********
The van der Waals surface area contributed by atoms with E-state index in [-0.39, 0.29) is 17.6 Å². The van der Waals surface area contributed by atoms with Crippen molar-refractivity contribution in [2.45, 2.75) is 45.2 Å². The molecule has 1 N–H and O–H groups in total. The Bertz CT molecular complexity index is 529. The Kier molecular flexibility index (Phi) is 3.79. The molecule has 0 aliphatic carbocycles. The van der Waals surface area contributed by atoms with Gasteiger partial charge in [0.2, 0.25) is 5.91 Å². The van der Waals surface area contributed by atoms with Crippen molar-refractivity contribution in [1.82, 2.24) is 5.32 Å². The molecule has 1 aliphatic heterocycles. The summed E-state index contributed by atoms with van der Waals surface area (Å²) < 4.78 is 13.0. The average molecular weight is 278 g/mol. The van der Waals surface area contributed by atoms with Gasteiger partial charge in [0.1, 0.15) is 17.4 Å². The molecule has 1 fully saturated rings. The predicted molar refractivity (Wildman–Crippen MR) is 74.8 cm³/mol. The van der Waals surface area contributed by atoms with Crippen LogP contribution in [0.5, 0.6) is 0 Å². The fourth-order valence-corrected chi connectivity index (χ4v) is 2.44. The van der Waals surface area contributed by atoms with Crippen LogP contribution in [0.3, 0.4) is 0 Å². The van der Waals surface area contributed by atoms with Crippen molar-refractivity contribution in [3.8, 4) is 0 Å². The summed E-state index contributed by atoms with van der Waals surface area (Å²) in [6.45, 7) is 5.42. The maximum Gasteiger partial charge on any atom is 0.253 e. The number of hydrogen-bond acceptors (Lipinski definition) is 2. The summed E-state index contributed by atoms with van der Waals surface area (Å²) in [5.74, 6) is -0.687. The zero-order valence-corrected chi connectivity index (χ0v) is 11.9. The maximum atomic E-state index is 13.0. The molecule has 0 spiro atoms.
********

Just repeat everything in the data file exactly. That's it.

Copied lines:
The van der Waals surface area contributed by atoms with E-state index in [-0.39, 0.29) is 17.6 Å². The van der Waals surface area contributed by atoms with Crippen molar-refractivity contribution in [2.45, 2.75) is 45.2 Å². The molecule has 1 N–H and O–H groups in total. The Bertz CT molecular complexity index is 529. The Kier molecular flexibility index (Phi) is 3.79. The molecule has 0 aliphatic carbocycles. The van der Waals surface area contributed by atoms with Gasteiger partial charge in [0.2, 0.25) is 5.91 Å². The van der Waals surface area contributed by atoms with Crippen molar-refractivity contribution in [1.82, 2.24) is 5.32 Å². The molecule has 1 aliphatic heterocycles. The summed E-state index contributed by atoms with van der Waals surface area (Å²) < 4.78 is 13.0. The average molecular weight is 278 g/mol. The van der Waals surface area contributed by atoms with Gasteiger partial charge in [0.1, 0.15) is 17.4 Å². The molecule has 1 fully saturated rings. The predicted molar refractivity (Wildman–Crippen MR) is 74.8 cm³/mol. The van der Waals surface area contributed by atoms with Crippen LogP contribution in [0.5, 0.6) is 0 Å². The fourth-order valence-corrected chi connectivity index (χ4v) is 2.44. The van der Waals surface area contributed by atoms with Crippen LogP contribution in [0.3, 0.4) is 0 Å². The van der Waals surface area contributed by atoms with Crippen molar-refractivity contribution in [3.8, 4) is 0 Å². The summed E-state index contributed by atoms with van der Waals surface area (Å²) in [6.45, 7) is 5.42. The maximum Gasteiger partial charge on any atom is 0.253 e. The number of hydrogen-bond acceptors (Lipinski definition) is 2. The summed E-state index contributed by atoms with van der Waals surface area (Å²) in [5.74, 6) is -0.687. The zero-order valence-corrected chi connectivity index (χ0v) is 11.9. The maximum atomic E-state index is 13.0. The molecule has 0 spiro atoms.